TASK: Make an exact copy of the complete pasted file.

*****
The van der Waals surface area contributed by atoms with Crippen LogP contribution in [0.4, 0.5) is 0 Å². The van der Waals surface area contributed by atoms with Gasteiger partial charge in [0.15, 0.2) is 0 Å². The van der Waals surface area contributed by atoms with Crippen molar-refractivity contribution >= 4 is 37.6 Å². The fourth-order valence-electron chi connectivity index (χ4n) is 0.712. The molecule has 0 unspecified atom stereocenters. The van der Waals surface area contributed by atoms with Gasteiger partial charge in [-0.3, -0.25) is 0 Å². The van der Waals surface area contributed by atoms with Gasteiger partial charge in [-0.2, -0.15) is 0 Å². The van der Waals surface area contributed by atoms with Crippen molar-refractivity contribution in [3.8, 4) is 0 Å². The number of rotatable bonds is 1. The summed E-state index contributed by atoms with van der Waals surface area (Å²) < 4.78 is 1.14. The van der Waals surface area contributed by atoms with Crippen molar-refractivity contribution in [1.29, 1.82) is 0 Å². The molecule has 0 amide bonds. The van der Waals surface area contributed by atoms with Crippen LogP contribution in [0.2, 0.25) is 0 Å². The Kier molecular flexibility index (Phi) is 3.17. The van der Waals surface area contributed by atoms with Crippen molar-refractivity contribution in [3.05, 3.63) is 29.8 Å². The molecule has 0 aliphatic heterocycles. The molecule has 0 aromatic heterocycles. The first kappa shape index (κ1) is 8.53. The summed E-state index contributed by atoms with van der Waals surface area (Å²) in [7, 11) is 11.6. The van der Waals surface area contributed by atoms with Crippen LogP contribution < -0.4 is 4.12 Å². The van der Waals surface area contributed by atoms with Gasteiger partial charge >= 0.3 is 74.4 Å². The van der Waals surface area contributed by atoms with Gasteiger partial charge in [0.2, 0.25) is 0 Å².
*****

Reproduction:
The van der Waals surface area contributed by atoms with Crippen LogP contribution in [0.4, 0.5) is 0 Å². The van der Waals surface area contributed by atoms with Gasteiger partial charge in [0.15, 0.2) is 0 Å². The van der Waals surface area contributed by atoms with Crippen molar-refractivity contribution >= 4 is 37.6 Å². The fourth-order valence-electron chi connectivity index (χ4n) is 0.712. The molecule has 0 unspecified atom stereocenters. The van der Waals surface area contributed by atoms with Gasteiger partial charge in [-0.3, -0.25) is 0 Å². The van der Waals surface area contributed by atoms with Gasteiger partial charge in [-0.2, -0.15) is 0 Å². The van der Waals surface area contributed by atoms with Crippen molar-refractivity contribution in [3.8, 4) is 0 Å². The number of rotatable bonds is 1. The summed E-state index contributed by atoms with van der Waals surface area (Å²) < 4.78 is 1.14. The van der Waals surface area contributed by atoms with Crippen molar-refractivity contribution in [1.29, 1.82) is 0 Å². The molecule has 0 amide bonds. The van der Waals surface area contributed by atoms with Crippen LogP contribution in [0.2, 0.25) is 0 Å². The Kier molecular flexibility index (Phi) is 3.17. The van der Waals surface area contributed by atoms with Crippen molar-refractivity contribution in [3.05, 3.63) is 29.8 Å². The molecule has 0 aliphatic heterocycles. The molecule has 0 aromatic heterocycles. The first kappa shape index (κ1) is 8.53. The summed E-state index contributed by atoms with van der Waals surface area (Å²) in [7, 11) is 11.6. The van der Waals surface area contributed by atoms with Crippen LogP contribution < -0.4 is 4.12 Å². The van der Waals surface area contributed by atoms with Gasteiger partial charge >= 0.3 is 74.4 Å². The van der Waals surface area contributed by atoms with Gasteiger partial charge in [0.2, 0.25) is 0 Å².